Fujitsu Australia LifeBook A6010
- Great screen, decent performance, integrated fingerprint reader
- Poor battery life, squashy keyboard
A well-rounded mix of features and performance makes the LifeBook A6010 a good candidate for basic business and personal use.
Price$ 2,099.00 (AUD)
The Fujitsu LifeBook A6010 is a solid all-round notebook with more than enough grunt for day-to-day office tasks. However its good-sized 15.4in LCD and large footprint makes it better-suited for in-house use than on the road computing. This is made even more apparent by the well-below average run-time of 108 minutes on the standard three-cell battery during our DVD run down test.
The A6010 runs one of the newer T5500 1.66GHz Intel Core 2 Duo chips, paired with a respectable 1GB of RAM and an integrated Intel 945 Graphics Media Accelerator. Our test unit had an 80GB hard drive, which is on the low side for a notebook this size - you can bump this up to 100GB, but it still uses 4200rpm technology instead of the faster 5400rpm speed.
A World Bench score of 89 yields no surprises based on the LifeBook's specs - a solid result for everyday computing, but not the best we've seen. The 3DMark 2001 score of 6499 benchmarks is a little more inspiring given the lack of dedicated video card; notebooks using integrated Intel graphics typically achieve a 3DMark score of 4000-4500. The LifeBook is still no gaming machine, but it should be able to handle some light graphics and video editing with aplomb.
The glossy 15.4in widescreen display is well-lit, with a maximum resolution of 1280 x 800 and excellent horizontal viewing angles and contrast. The keyboard isn't as impressive - despite the LifeBook's generous 360mm width, the keyboard is slightly less than full-sized. Fujitsu would've done well to use some of the spare real estate on either side of the keyboard to make it a bit wider. The keys themselves are also flatter, with shorter travel than on a typical desktop keyboard, so typing isn't as satisfying an experience.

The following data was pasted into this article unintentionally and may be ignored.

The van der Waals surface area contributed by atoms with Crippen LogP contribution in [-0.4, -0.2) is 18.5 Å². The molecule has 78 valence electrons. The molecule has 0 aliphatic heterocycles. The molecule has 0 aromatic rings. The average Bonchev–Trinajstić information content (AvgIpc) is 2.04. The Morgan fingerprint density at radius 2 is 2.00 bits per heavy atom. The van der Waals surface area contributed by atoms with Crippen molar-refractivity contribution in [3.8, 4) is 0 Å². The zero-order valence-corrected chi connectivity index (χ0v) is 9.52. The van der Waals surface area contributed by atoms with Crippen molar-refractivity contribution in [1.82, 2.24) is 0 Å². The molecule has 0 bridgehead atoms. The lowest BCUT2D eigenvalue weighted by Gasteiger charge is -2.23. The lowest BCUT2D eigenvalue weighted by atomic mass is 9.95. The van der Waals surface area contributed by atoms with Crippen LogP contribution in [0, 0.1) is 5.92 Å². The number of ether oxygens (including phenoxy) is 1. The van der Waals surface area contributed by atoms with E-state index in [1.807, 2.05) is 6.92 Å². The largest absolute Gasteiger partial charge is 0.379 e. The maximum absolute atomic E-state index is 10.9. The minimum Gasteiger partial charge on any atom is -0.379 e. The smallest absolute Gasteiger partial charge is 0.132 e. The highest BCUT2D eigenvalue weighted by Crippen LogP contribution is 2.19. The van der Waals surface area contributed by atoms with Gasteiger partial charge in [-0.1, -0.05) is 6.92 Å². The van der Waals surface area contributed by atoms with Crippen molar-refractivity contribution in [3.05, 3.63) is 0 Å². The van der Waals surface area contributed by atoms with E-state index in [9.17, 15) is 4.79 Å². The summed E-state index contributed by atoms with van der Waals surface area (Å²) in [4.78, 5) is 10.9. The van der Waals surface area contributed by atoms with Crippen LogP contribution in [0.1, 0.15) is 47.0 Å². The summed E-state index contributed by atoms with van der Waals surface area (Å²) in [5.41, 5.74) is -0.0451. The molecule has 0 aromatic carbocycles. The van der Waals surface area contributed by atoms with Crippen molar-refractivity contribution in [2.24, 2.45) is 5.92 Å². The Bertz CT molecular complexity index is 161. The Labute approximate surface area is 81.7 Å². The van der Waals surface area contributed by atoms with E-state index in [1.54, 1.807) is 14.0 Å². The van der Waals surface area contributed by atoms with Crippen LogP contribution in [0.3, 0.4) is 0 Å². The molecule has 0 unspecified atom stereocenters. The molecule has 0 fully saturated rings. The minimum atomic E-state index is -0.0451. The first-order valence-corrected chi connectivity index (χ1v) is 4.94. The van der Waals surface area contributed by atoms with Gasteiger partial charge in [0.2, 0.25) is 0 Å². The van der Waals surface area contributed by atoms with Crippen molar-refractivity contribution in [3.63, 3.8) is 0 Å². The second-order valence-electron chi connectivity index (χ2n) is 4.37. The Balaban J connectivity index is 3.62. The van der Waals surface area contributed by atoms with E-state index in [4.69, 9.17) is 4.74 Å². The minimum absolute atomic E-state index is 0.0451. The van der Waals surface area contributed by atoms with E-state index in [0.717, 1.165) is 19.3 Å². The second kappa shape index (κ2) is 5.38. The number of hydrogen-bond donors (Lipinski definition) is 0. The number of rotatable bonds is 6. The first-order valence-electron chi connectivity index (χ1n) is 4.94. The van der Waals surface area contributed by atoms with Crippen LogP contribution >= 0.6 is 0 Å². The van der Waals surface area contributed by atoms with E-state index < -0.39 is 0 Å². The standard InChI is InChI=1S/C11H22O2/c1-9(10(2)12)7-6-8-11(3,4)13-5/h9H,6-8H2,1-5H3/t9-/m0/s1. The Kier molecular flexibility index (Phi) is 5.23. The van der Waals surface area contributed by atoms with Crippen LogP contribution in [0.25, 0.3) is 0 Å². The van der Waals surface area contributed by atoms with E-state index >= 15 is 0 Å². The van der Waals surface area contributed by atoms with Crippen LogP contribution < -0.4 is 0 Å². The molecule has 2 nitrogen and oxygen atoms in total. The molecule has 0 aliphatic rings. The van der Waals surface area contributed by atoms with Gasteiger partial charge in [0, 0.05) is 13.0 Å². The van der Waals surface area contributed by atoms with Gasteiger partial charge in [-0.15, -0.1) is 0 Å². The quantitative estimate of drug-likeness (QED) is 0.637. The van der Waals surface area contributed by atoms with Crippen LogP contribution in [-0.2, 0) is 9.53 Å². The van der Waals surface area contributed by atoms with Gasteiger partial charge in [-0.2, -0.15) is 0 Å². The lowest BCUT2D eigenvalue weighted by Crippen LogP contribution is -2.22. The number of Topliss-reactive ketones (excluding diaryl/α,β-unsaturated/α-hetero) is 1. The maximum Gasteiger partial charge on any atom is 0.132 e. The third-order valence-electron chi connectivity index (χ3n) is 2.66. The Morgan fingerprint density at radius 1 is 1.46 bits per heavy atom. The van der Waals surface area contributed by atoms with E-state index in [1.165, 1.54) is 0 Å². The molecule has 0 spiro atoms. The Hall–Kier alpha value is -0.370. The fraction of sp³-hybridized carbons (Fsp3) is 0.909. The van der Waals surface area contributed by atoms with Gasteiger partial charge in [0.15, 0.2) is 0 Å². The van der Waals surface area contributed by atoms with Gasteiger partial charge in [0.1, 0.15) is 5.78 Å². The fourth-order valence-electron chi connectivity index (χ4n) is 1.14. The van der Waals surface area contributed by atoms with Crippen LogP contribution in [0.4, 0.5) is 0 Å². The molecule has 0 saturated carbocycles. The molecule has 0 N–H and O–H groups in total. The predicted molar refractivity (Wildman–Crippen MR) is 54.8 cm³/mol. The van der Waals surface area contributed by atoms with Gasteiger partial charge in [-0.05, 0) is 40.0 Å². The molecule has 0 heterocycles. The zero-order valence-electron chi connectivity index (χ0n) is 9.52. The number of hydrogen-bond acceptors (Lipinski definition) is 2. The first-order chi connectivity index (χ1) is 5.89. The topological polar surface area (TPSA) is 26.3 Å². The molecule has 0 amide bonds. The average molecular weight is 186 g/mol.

While the A6010 is pitched as more of a consumer notebook, its conservative design makes it better-suited for business users. The gun-metal grey chassis is accented by a dark grey keyboard, display frame and speaker grill, and there's none of the usual frills that typically accentuate a retail machine.
The integrated fingerprint reader between the touchpad buttons ups the appeal for corporate folk, tying in with the OmniPass program for binding Windows, software and online passwords to enrolled fingerprints. Setting the fingerprint recognition up is relatively fuss-free thanks to the step-by-step tutorial.
The usual mix of ports, slots and connectors can be found on the A6010; the left-hand side features the Dual-Layer DVD burner, while the front is reserved for the twin speakers, LED indicators, wireless switch and earphone and microphone jacks. The right side houses a Type II PC card slot, multi-format memory card slot, one USB 2.0 port and a mini-FireWire port. The rear contains a Kensington lock, two more USB 2.0 ports, Gigabit Ethernet and modem ports, an S-Video connector and a monitor port. Wireless connectivity is taken care of with 802.11 a/b/g and Bluetooth 2.0.